New Hampshire Payroll Laws (2024 Guide For Employers)

What do you know about New Hampshire payroll laws?

Straight off the bat, here are a few key points:

It’s essential for both employees and employers in New Hampshire to familiarize themselves with the intricate details of payroll and labor laws.

While absorbing this large amount of information may seem daunting, it is crucial to ensure they adhere to these significant regulations effectively.

Without wasting any time, let’s dive in.

Disclaimer: Despite our best efforts to provide you with accurate information on this topic at the time of writing, we cannot guarantee the accuracy of the content at the time of reading. This blog post is for informational purposes only and should not be considered legal advice. Consult an attorney for specific guidance on New Hampshire payroll laws.

Pay Requirements in New Hampshire

In New Hampshire, employers are required to pay employees at least the minimum wage. The New Hampshire minimum wage is currently $7.25 per hour, which aligns with the federal minimum wage.

Employers must establish a regular payday and pay employees at least once per calendar month. Payment of wages must be made within eight days of the end of the pay period.

Employees who are not paid within this time frame are entitled to claim their unpaid wages, plus liquidated damages, under New Hampshire law.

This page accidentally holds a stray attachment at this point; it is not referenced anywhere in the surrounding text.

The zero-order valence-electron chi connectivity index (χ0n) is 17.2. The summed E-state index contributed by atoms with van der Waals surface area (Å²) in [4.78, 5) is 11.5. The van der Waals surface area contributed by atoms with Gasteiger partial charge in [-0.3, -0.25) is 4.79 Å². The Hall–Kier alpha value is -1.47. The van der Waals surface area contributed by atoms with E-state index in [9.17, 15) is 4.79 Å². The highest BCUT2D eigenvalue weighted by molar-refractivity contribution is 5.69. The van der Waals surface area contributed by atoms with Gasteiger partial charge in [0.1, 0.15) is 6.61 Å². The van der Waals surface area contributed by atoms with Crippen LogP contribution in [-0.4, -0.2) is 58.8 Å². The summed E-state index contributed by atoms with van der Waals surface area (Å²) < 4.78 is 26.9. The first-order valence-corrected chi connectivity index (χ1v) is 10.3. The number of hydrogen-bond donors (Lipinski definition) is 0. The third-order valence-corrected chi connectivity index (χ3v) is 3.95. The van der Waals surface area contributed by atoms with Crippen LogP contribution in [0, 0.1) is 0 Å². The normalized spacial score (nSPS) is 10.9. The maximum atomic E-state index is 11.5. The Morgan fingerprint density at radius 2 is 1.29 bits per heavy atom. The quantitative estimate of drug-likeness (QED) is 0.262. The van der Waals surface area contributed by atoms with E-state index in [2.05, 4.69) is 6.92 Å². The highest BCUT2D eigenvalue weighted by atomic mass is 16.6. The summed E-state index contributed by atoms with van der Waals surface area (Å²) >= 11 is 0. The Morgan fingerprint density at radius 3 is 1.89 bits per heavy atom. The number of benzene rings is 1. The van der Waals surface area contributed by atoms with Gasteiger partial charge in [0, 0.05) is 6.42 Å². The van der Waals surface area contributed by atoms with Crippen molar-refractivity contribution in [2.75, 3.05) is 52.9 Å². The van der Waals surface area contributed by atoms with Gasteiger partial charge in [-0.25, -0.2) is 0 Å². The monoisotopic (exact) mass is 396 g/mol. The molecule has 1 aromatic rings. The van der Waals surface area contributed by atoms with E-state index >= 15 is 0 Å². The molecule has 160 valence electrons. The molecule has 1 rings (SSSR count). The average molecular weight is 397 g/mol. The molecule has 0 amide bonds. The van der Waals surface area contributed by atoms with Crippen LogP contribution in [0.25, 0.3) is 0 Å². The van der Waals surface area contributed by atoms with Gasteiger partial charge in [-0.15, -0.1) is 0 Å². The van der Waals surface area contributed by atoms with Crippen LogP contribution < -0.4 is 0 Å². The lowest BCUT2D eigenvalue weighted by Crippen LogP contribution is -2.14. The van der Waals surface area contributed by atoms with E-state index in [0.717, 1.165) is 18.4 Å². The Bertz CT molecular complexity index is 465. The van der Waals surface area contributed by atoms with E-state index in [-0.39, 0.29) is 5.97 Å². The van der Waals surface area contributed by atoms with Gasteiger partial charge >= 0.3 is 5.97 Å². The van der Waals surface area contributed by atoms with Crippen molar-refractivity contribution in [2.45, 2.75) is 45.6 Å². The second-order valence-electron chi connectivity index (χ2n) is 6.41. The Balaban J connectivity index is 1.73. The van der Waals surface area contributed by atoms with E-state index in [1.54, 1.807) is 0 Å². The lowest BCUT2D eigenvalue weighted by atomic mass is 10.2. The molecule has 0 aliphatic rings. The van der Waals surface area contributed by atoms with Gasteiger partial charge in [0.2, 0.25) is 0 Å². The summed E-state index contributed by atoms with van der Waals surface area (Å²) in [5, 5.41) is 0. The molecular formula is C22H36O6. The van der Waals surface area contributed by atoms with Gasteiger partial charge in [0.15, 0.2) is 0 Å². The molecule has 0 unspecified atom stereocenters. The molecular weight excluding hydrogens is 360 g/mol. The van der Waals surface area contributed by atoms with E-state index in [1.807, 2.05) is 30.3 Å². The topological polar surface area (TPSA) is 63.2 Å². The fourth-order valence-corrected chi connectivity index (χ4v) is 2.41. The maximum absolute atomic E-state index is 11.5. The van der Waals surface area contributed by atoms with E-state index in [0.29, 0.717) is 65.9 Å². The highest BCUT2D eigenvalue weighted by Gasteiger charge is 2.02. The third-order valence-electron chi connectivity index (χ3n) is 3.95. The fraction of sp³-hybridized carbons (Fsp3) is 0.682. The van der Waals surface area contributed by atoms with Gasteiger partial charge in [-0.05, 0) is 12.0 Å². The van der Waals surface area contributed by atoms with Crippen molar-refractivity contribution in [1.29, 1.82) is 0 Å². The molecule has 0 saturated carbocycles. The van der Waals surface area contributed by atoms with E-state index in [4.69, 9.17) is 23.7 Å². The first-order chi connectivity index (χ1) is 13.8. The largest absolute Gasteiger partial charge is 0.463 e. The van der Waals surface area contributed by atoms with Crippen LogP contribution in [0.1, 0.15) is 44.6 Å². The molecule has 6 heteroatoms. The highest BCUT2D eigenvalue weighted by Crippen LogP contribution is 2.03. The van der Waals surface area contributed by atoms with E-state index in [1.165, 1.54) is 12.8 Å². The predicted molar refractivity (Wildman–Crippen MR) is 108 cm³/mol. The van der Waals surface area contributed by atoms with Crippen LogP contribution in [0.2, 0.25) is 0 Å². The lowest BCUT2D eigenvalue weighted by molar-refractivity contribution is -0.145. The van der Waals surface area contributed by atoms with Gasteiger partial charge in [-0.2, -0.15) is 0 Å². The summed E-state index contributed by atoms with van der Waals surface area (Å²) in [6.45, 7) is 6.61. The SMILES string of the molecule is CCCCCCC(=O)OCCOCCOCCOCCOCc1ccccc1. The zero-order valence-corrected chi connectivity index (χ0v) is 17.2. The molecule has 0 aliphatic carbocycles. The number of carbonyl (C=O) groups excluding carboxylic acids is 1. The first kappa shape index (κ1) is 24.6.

Employers who fail to pay wages in a timely manner may face penalties imposed by the New Hampshire Department of Labor.

Overtime Pay in New Hampshire

New Hampshire labor laws require employers to pay non-exempt employees overtime pay when they work more than 40 hours in a workweek.

The overtime pay rate is one and a half times the employee’s regular rate of pay. For example, if an employee’s regular rate is $10.00 per hour, their overtime rate would be $15.00 per hour.

There are some exemptions to the overtime pay requirements, such as employees who work in executive, administrative, or professional roles, or those who are covered by the federal Fair Labor Standards Act (FLSA).

It is essential to understand the specific exemptions applicable to your employment situation.

Sick Leave in New Hampshire

New Hampshire employers are not required by state law to provide paid sick leave.

However, if an employer chooses to offer paid sick leave or other types of paid time off (PTO), the employer must follow their established policy or employment agreement.

In the event of layoffs, New Hampshire law does not mandate the payout of accrued PTO, unless specified in the employer’s policy or the employment agreement.